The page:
Photo Credit: Geshon Ellinson
Natan Sharansky speaks at the dedication of the new Zionist library in Gush Etzion

A unique library comprising of writings and books on Zionism and the founders of Zionism was dedicated Tuesday at the Oz veGaon nature preserve in Gush Etzion, in the presence of former head of the Jewish Agency and former minister Natan Sharansky and his wife and fellow refusnik Avital Sharansky. The evening also marked the opening of Avital’s first art show.


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Other gusts in included the acting head of the World Zionist Organization, Yaakov Hagoel, and head of the Gush Etzion Council, Shlomo Ne’eman.

The Zionist Library was established through the generosity of the Cherna Moskowitz Foundation and its books were donated by the World Zionist Organization.

Established by an initiative of Women in Green, this unique library includes books and writings dealing with Zionism, its philosophers and those who implemented it, spanning more than a hundred years. The books and writings will serve students and researchers seeking to become familiar with the writings of the fathers and leaders of Zionism.

In her opening remarks, Yehudit Katsover, co-chairwoman of Women in Green, told of how the idea to establish a library of Zionism was born, as a result of meetings that she and her partner in leadership of Women in Green, Nadia Matar, had conducted with thousands of youths from military preparatory schools and high schools throughout Israel.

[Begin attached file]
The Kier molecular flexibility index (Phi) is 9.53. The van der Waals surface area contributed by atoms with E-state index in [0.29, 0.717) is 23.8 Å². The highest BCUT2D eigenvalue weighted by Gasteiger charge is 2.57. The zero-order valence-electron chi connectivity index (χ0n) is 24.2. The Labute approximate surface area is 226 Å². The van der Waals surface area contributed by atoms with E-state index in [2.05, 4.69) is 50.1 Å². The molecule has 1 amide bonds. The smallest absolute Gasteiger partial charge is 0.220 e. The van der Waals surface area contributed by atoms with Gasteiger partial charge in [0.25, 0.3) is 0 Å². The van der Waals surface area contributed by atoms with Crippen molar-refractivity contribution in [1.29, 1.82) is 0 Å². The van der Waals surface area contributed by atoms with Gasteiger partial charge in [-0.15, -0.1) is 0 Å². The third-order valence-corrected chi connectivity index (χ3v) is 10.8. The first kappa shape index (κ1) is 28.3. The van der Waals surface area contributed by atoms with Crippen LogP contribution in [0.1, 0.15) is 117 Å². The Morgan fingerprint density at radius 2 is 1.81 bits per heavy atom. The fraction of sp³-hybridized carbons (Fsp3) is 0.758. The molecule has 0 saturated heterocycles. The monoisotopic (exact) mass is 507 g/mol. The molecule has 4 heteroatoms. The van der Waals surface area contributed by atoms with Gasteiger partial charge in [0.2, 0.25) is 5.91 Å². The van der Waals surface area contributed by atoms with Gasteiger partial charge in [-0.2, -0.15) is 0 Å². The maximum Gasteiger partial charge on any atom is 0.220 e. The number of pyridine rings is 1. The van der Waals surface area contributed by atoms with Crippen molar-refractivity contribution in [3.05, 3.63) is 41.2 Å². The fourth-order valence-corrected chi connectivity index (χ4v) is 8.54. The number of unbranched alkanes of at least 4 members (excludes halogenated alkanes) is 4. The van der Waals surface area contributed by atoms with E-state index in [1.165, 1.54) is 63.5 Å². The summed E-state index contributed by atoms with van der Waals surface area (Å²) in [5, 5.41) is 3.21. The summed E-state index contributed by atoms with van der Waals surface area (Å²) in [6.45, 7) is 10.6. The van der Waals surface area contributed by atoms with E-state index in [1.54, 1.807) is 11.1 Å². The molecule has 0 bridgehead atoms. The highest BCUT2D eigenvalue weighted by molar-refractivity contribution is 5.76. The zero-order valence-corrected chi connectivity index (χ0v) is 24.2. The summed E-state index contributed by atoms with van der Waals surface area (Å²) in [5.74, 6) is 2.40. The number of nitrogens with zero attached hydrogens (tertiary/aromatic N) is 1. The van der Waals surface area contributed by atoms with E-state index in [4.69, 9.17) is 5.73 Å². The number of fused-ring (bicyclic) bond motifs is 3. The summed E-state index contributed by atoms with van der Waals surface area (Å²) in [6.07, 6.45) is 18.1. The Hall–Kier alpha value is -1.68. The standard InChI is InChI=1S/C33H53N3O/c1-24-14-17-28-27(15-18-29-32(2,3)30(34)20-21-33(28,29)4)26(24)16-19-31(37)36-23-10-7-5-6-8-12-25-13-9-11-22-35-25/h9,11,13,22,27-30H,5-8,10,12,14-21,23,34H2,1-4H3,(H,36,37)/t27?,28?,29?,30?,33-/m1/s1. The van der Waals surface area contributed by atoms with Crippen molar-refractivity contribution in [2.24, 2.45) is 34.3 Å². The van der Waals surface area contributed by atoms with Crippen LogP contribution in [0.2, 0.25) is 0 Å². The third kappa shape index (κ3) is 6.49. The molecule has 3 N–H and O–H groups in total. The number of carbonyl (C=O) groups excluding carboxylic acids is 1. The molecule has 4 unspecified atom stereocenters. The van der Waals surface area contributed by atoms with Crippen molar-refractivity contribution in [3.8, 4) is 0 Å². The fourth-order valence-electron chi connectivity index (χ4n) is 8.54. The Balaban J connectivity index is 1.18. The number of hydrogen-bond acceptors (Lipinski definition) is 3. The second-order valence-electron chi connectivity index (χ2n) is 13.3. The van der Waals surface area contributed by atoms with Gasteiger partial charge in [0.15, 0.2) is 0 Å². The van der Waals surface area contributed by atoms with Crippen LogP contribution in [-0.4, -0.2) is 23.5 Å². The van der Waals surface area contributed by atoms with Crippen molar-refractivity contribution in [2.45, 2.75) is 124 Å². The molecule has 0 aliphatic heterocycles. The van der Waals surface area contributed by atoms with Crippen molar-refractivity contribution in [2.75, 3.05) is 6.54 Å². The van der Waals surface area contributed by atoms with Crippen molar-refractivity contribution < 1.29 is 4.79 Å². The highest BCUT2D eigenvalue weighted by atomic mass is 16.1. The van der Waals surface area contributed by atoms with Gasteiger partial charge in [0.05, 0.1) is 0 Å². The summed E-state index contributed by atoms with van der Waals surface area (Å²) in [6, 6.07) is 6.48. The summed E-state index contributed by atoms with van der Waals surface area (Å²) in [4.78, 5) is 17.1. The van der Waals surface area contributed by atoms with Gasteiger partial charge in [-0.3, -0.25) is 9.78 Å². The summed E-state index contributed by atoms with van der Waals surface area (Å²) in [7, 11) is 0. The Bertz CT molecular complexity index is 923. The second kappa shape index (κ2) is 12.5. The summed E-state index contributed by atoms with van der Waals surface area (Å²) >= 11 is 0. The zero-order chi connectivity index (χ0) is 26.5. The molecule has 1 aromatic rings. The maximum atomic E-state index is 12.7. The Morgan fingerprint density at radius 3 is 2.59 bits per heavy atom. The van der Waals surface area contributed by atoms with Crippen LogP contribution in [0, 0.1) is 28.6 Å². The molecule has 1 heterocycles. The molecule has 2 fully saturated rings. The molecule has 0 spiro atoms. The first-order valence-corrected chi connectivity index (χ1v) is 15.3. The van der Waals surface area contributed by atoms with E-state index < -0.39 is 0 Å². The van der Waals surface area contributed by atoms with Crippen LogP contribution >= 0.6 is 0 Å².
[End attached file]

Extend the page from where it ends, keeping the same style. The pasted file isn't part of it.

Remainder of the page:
“We saw that many the youth lack basic knowledge about Zionism,” Katsover said, noting that the opening of the Zionist Library was a direct outgrowth from the establishment of the Zionist Boulevard where signs are displayed quoting Zionist leaders and the Zionist benches playing Zionist songs throughout the Oz veGaon preserve, a project that was carried out in partnership with the World Zionist Organization and the JNF.

The dedication of the new Zionist library in Gush Etzion / Photo credit: Geshon Ellinson

Yaakov Hagoel, who has supported Oz veGaon projects over the years, said, “There is no doubt that this place exists thanks to these righteous women, and when Yehudit and Nadia call, I know that the task will come to me and I am happy to accept it, because everything that they do is for the People of Israel and the Land of Israel. I do not know of many Zionist projects like what has been happening here in Oz veGaon in the past four years.”

Avital Sharansky spoke emotionally about how she had started out as an artist and met a boy in Israel a short time after she had immigrated, to whom she gave her set of water colors, because she was too involved in the struggle to free her husband to paint.

This boy was Avi Walensky, who was later murdered with his wife Avital as they were on their way from Tapuah to the community of Eli in Samaria.

Choked with emotion, Avital Sharansky said that since that tragic day, she thinks of that boy’s perspective in every piece of art that she creates. She found it difficult to finish the story herself and when her voice would no longer allow her to continue, her husband Natan completed the story.

Natan Sharansky then continued, telling of the time when he met Avital in Communist Russia, when Avital came to look for her brother, an aliya activist who had been arrested by the authorities after a demonstration to which Natan-Anatoly himself had sent him.